Initially, many other books got in my way. Naturally, studying an English and Creative Writing degree, I had a lot of poems, novels, short stories, and plays to read for my course, and these obviously took precedence. Everytime I walked into my local Waterstones, there was a lovely display of copies of the book, in windows or on the tables, and I desparately wanted to pick up a copy, but just… didn’t.

But then I met Kiran Millwood Hargrave. She came to do a guest lecture at my university about writing “children’s” fiction was inspiring, especially for someone like me who sits working on my young adult novel whilst my friends work on amazing pieces that sit nicely under the label of ‘literary fiction’. She was incredibly lovely, no pretenses that the process was easy as she projected the word counts of her numerous drafts to show how the first draft was never the finished product, frank talk about the effect of mental illness on her writing process and how she battled through it, and information about the way things are done publishing-wise either side of the pond. She also discussed with us how ridiculous it is that some books are considered better than others due to their genre, a sentiment I very much share. Needless to say, The Girl of Ink and Stars jumped up my reading list, and I bought a copy almost immediately. And I am so glad I did.

The first thing that amazed me was the beauty of the whole book. The cover itself is gorgeous, but the pages themselves are where the true amazement lies. Each page is decorated like a map in keeping with the protagonist Isabella’s dreams and her father’s job as a cartographer. The result is that every page feels like a step on the journey that the characters undertake, mapping out the unknown of their island. I’ve never seen pages like it, and I urge you to pick up the book if only to see the pages.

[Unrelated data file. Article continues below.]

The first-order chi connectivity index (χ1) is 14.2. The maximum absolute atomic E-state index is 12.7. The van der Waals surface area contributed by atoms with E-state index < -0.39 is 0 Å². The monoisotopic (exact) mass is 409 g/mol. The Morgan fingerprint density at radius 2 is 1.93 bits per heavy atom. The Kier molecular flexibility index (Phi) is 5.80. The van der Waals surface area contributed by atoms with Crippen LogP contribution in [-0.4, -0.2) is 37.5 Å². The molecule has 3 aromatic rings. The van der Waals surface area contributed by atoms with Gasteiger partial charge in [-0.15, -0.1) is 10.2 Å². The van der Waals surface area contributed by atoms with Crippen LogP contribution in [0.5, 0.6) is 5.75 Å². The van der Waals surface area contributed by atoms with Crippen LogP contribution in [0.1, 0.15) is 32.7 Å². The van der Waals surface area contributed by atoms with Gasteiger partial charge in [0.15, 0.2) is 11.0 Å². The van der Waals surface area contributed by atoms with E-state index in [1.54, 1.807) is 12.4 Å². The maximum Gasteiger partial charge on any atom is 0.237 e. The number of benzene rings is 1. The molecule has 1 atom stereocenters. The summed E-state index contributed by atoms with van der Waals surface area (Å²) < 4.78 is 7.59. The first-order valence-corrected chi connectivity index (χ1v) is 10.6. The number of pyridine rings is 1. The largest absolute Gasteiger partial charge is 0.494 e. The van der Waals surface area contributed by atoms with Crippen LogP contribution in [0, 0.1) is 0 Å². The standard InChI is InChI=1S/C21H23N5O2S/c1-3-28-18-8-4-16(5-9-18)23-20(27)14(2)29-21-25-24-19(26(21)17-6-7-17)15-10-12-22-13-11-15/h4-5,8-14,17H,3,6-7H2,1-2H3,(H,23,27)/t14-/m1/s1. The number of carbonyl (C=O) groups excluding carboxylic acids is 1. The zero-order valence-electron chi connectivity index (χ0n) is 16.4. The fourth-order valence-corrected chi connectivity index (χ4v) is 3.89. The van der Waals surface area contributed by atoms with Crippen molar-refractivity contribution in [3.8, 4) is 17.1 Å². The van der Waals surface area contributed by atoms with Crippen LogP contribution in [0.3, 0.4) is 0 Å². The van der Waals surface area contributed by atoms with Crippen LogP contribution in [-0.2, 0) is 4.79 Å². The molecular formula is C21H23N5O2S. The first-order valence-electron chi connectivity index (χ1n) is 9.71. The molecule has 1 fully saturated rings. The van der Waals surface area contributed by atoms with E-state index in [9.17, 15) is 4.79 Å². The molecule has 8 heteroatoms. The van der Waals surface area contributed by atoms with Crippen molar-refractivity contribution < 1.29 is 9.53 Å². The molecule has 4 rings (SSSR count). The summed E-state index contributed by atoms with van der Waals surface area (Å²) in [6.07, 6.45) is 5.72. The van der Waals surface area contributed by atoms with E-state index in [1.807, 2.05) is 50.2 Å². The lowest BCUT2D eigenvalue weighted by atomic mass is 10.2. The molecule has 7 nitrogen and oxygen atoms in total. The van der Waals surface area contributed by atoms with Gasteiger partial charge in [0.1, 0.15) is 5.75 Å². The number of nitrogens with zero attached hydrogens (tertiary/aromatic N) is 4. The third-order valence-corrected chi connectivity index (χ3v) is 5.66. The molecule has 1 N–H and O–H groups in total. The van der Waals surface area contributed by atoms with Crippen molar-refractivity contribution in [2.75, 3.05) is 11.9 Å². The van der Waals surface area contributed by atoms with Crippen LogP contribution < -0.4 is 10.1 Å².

The only potential issue with a gorgeous cover is that sometimes the contents don’t quite live up to their presentation.

This book definitely did not have that issue.

The story centres around the character of Isabella, who volunteers to guide a search for her friend after she gets lost in what the people of her village call ‘The Forgotten Territories’. More than eager to explore the island and chart it on a map, following in the footsteps of her father, a cartographer, she ventures in to the Forgotten Territories with the search party, and finds herself facing a lot more trouble than she initially expected.

The exposition of the story is slow and subtle, revealing a world that is not too dissimilar from our own – after all, Kiran Millwood Hargrave does say that the places in all of her novels are real places, but they obviously feature some slight embellishments. The relationships between the characters are great – I particularly enjoyed seeing the friendship between Isabella and Lupe, as a focus on friendship rather than romance is so refreshing to see. The mythic elements were really interesting, and tied well into the rest of the plot.

The only complaint I have about this book is that I feel it could have been a little longer. As it was, at just over 200 pages, I felt the world wasn’t explored to its full potential. I would love to have seen adventures spanning over the whole island in depth, as there are some villages displayed on the map that are barely visited, only for a page or two, and some that are not visited at all. The world of the book was so great, it just seemed a shame to leave it at what felt almost like the bare minimum exploration, especially when the protagonist talks about how much she wants to explore the entire island of Joya throughout the novel.

Overall,  I thoroughly enjoyed this book, and I would recommend it to anyone who enjoys fantasy and adventure, and wants to read something refreshing.